Inside Climate News
While scientists warn with increasing urgency that global warming is sharply increasing the likelihood of deadly heat waves, many regions are doing little to protect vulnerable populations.
Recent research shows that the global death toll from extreme heat is rising, but still, “Large parts of society don’t think of heat as a threat,” said University of Oxford University climate scientist Fredi Otto after researchers unveiled a series of new extreme heat studies at the European Geosciences Union online conference last month.
The research discussed at the conference suggests that many models are underestimating the short-term threat to the most vulnerable areas—densely populated tropical regions—and that the threats aren’t clearly communicated. And a study released in late April showed that, in the U.S., the risk of power failures during such heatwaves could increase the death toll.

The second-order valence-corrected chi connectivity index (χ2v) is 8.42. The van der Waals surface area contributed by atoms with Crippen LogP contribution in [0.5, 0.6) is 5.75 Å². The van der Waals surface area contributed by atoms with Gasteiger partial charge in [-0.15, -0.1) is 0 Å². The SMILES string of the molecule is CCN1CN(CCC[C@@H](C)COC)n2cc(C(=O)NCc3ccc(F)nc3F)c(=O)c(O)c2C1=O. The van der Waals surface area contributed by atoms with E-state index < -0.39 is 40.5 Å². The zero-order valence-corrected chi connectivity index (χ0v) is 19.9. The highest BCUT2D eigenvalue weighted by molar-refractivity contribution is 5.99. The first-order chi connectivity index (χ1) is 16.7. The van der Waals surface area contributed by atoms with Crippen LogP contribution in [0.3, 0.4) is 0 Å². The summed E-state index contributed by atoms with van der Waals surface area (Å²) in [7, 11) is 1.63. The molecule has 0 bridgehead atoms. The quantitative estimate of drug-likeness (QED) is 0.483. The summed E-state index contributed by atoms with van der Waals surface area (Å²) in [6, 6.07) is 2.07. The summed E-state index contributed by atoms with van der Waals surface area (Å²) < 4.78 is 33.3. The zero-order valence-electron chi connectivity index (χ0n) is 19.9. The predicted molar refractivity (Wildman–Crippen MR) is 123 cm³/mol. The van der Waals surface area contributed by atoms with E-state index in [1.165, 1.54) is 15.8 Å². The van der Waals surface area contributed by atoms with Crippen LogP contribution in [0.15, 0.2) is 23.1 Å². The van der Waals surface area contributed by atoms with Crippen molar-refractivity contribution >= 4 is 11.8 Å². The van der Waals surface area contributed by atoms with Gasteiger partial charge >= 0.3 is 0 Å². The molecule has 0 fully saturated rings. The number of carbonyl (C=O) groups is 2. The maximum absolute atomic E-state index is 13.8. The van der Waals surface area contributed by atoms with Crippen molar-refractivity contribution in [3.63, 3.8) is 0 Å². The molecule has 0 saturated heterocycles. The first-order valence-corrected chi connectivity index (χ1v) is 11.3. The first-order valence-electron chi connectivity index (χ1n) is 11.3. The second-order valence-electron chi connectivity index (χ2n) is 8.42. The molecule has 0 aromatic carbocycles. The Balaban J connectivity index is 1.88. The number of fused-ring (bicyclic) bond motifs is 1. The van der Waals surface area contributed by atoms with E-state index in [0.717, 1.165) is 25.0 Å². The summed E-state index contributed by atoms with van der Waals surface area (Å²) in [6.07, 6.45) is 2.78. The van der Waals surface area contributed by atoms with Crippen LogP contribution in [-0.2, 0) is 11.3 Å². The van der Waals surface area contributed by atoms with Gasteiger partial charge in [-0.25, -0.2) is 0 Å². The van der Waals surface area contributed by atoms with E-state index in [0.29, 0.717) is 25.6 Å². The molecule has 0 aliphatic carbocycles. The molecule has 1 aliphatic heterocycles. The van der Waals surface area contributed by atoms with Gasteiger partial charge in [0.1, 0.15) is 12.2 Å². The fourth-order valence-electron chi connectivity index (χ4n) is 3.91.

Last week’s updates to the U.S. Environmental Protection Agency’s Climate Indicators website, which had been delayed for years by the Trump administration, showed that major U.S. cities experienced three times as many heat waves—four or more days with temperatures that should only occur every 10 years—in the 2010s as during the 1960s. The season in which heat waves occur has lengthened by 47 days. In addition to heat exhaustion, recent research also showed that extreme heat dramatically increases the chances of pre-term births.